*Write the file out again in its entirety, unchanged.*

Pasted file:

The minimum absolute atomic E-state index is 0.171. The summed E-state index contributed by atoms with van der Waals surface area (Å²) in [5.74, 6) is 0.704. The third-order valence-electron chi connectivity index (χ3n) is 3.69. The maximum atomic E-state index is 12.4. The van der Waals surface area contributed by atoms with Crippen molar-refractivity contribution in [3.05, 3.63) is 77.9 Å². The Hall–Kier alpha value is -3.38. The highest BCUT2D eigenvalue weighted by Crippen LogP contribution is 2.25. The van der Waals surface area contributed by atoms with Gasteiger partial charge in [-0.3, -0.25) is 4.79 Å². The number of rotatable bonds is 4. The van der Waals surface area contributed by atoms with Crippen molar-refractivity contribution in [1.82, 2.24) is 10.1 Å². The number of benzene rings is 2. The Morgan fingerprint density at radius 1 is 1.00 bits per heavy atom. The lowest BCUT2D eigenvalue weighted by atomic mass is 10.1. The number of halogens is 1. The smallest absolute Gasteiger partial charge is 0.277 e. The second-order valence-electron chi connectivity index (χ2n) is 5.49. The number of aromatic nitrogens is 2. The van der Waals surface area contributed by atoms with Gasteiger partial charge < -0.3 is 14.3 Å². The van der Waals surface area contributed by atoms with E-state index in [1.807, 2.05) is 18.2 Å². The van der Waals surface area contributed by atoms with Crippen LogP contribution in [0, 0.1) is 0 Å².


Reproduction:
The minimum absolute atomic E-state index is 0.171. The summed E-state index contributed by atoms with van der Waals surface area (Å²) in [5.74, 6) is 0.704. The third-order valence-electron chi connectivity index (χ3n) is 3.69. The maximum atomic E-state index is 12.4. The van der Waals surface area contributed by atoms with Crippen molar-refractivity contribution in [3.05, 3.63) is 77.9 Å². The Hall–Kier alpha value is -3.38. The highest BCUT2D eigenvalue weighted by Crippen LogP contribution is 2.25. The van der Waals surface area contributed by atoms with Gasteiger partial charge in [-0.3, -0.25) is 4.79 Å². The number of rotatable bonds is 4. The van der Waals surface area contributed by atoms with Crippen molar-refractivity contribution in [1.82, 2.24) is 10.1 Å². The number of benzene rings is 2. The Morgan fingerprint density at radius 1 is 1.00 bits per heavy atom. The lowest BCUT2D eigenvalue weighted by atomic mass is 10.1. The number of halogens is 1. The smallest absolute Gasteiger partial charge is 0.277 e. The second-order valence-electron chi connectivity index (χ2n) is 5.49. The number of aromatic nitrogens is 2. The van der Waals surface area contributed by atoms with Gasteiger partial charge < -0.3 is 14.3 Å². The van der Waals surface area contributed by atoms with E-state index in [1.807, 2.05) is 18.2 Å². The van der Waals surface area contributed by atoms with Crippen LogP contribution in [0, 0.1) is 0 Å².